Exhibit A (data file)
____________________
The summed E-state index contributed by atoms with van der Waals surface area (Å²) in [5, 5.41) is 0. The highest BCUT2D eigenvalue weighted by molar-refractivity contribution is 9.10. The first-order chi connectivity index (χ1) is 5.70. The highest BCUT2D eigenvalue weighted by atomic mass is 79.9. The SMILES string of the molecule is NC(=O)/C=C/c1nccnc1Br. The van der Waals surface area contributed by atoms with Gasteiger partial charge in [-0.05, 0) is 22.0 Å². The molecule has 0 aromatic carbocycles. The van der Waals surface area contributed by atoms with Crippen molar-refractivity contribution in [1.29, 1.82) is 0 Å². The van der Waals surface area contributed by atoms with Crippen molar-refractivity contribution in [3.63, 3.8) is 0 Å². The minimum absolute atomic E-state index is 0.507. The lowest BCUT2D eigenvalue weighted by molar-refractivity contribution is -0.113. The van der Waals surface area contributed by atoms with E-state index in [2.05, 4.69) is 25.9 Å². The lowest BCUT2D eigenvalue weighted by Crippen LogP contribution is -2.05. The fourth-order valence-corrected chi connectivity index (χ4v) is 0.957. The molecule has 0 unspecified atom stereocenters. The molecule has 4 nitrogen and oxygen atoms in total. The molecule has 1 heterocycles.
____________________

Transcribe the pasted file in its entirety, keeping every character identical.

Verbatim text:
The summed E-state index contributed by atoms with van der Waals surface area (Å²) in [5, 5.41) is 0. The highest BCUT2D eigenvalue weighted by molar-refractivity contribution is 9.10. The first-order chi connectivity index (χ1) is 5.70. The highest BCUT2D eigenvalue weighted by atomic mass is 79.9. The SMILES string of the molecule is NC(=O)/C=C/c1nccnc1Br. The van der Waals surface area contributed by atoms with Gasteiger partial charge in [-0.05, 0) is 22.0 Å². The molecule has 0 aromatic carbocycles. The van der Waals surface area contributed by atoms with Crippen molar-refractivity contribution in [1.29, 1.82) is 0 Å². The van der Waals surface area contributed by atoms with Crippen molar-refractivity contribution in [3.63, 3.8) is 0 Å². The minimum absolute atomic E-state index is 0.507. The lowest BCUT2D eigenvalue weighted by molar-refractivity contribution is -0.113. The van der Waals surface area contributed by atoms with E-state index in [2.05, 4.69) is 25.9 Å². The lowest BCUT2D eigenvalue weighted by Crippen LogP contribution is -2.05. The fourth-order valence-corrected chi connectivity index (χ4v) is 0.957. The molecule has 0 unspecified atom stereocenters. The molecule has 4 nitrogen and oxygen atoms in total. The molecule has 1 heterocycles.